Source: Chris O'Meara/Associated Press

Source: Chris O’Meara/Associated Press

Shero and the Penguins has been looking for a sniper to play along Crosby or Evgeni Malkin for the long haul in 2011. They found him in James Neal, who was acquired from the Dallas Starswith defenseman Matt Niskanen in exhange for defenseman Alex Goligoski. Neal, who was 23 at the time of the trade, had already scored at least 21 goals in his first three NHL seasons. He was a young winger who had a ton of potential. Somehow, Shero was able to scoop up Neal and a former first-round pick in Niskanen for Goligoski, who had been very inconsistent with the Penguins. However, Goligoski is also still young. In 2011-12, the Penguins realized that they made a good decision when Neal notched 40 goals and 41 assists in 80 games. Neal spent most of the season playing with Malkin because Crosby had been out with injuries. It turned out pretty well though as Malkin went on to win the Hart trophy. Malkin and Neal have been on the same line ever since and that will not be changing anytime soon. In addition to Neal’s success, Niskanen has also had some success with the Penguins, calling it an organization he fell in love with. Goligoski ended up signing a four-year extension worth $18.4 million with the Stars a year after the trade and could still end up being a good defenseman for the Stars. This trade was a great hockey deal because both teams benefited. Pittsburgh received the winger they needed to play with Malkin and Dallas acquired a young puck-moving defenseman. However, in terms of production and potential, the Penguins got the better end with Neal. He is only 25 years old and will be in a Penguins sweater through the 2017-18 season at an average annual value of  $5 million. If Neal can continue to put in 40 goals every season, this trade should be near the top of the list of Shero’s best trades. What a steal for the real deal, James Neal.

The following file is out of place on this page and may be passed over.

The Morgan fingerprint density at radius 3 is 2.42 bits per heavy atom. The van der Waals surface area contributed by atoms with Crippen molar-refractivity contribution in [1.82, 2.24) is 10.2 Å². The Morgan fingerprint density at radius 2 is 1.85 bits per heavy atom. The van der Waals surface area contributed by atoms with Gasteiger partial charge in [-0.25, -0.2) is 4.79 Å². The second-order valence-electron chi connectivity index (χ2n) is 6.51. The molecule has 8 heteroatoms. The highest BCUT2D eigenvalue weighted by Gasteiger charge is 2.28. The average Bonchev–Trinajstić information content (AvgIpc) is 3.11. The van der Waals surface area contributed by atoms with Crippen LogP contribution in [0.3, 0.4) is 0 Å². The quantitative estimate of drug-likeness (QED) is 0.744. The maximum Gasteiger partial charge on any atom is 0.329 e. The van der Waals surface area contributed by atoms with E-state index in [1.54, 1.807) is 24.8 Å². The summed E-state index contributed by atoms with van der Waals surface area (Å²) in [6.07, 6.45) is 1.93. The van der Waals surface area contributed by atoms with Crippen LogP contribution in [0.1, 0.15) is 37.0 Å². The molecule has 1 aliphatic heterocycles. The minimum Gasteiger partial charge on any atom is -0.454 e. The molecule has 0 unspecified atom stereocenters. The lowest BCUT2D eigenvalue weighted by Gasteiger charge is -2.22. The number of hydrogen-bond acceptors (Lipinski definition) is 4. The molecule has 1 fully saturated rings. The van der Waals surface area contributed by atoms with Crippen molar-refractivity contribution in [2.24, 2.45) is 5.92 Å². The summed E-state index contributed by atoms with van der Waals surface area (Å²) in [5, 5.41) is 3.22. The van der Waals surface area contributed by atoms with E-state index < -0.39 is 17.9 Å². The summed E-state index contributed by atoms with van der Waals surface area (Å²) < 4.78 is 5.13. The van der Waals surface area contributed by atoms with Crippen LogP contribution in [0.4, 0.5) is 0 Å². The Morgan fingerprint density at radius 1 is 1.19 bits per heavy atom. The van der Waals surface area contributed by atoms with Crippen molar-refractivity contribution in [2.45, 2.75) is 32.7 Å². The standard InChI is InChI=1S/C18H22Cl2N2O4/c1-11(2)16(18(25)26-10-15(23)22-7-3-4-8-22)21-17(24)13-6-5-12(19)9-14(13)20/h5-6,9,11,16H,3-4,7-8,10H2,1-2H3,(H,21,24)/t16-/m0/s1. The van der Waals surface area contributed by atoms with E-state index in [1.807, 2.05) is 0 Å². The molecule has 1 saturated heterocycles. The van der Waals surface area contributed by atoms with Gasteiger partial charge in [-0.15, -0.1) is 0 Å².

Source: Bruce Bennett/Getty Images North America

Source: Bruce Bennett/Getty Images North America